Collectivistic ambivalence: A potential source of social anxiety for individuals with higher inferiority feelings

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Akdoğan R., Çimşir E.

INTERNATIONAL JOURNAL OF INTERCULTURAL RELATIONS, vol.89, pp.195-207, 2022 (SSCI) identifier identifier

  • Publication Type: Article / Article
  • Volume: 89
  • Publication Date: 2022
  • Doi Number: 10.1016/j.ijintrel.2022.07.003
  • Journal Indexes: Social Sciences Citation Index (SSCI), Scopus, ASSIA, Periodicals Index Online, ABI/INFORM, CINAHL, Communication & Mass Media Index, Communication Abstracts, Criminal Justice Abstracts, Index Islamicus, Linguistics & Language Behavior Abstracts, MLA - Modern Language Association Database, Political Science Complete, Psycinfo, Public Affairs Index, Social services abstracts, Sociological abstracts, Worldwide Political Science Abstracts
  • Page Numbers: pp.195-207
  • Keywords: Social anxiety, Inferiority feeling, Collectivistic ambivalence, Cultural orientations, Individualizm-collectivism, FIT INDEXES, SELF, CULTURE, SCALE, PERFECTIONISM, PERSONALITY, LONELINESS, VALIDATION, DEPRESSION, RUMINATION
  • Anadolu University Affiliated: Yes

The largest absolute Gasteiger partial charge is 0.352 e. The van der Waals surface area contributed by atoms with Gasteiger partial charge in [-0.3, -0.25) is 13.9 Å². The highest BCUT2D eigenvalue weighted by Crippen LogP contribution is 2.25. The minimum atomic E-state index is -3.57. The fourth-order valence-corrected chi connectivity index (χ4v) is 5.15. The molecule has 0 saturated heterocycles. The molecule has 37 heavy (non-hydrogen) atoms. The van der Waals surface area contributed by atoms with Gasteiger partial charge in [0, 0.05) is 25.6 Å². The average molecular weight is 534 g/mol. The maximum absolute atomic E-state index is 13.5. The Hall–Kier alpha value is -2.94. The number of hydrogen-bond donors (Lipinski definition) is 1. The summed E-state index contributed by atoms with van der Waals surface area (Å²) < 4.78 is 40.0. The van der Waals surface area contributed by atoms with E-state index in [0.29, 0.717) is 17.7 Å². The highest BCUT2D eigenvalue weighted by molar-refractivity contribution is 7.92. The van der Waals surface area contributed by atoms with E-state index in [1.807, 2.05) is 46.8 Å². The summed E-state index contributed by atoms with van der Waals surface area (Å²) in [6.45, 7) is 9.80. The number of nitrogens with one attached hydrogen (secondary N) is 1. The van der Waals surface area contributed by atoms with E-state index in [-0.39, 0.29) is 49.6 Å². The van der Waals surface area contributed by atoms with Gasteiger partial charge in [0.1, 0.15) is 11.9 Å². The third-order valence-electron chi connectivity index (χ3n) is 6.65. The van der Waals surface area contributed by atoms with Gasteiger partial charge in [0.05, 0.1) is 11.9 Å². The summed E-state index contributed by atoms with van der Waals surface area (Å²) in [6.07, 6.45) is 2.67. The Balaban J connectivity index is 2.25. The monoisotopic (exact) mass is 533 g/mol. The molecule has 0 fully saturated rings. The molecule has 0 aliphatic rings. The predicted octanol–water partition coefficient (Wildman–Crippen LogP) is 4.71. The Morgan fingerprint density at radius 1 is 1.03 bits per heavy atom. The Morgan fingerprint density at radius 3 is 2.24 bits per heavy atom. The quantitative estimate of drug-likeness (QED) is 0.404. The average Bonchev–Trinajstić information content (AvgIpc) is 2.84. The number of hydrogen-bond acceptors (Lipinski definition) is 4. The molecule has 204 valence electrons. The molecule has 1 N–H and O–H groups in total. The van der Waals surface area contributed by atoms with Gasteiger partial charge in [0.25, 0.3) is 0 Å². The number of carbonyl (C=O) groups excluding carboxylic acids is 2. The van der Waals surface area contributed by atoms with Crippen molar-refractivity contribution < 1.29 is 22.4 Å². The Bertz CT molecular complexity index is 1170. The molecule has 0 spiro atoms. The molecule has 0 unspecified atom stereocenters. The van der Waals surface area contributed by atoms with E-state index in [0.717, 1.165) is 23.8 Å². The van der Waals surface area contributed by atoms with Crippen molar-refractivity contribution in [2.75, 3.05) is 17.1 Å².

Due to the elevated exposure to individualistic cultural values through the use of social media, individuals living in collectivist cultures, particularly younger generations, are becoming increasingly ambivalent towards traditional values. This means that they may experience a phenomenon called collectivistic ambivalence, which can be described as the degree of internal conflict one experiences between her/his individual preferences and collectivistic values and norms. However, there is a lack of empirically-based measure of this phenomenon and, therefore, in Study 1, we first develop and validate a 10-item Collectivistic Ambivalence Scale (CAS) on a total of 856 college students. After this, in Study 2, conducted with an additional sample of 241 college students, we confirm that there is a significant positive correlation between collectivistic ambivalence and social anxiety, with inferiority feelings fully mediating this relationship. This suggests that collectivistic ambivalence is associated with a significant increase in social anxiety, as a result of its relationship with inferiority feelings. Moreover, inferiority feelings and collec-tivistic ambivalence significantly explain 31 % of the total variance in social anxiety.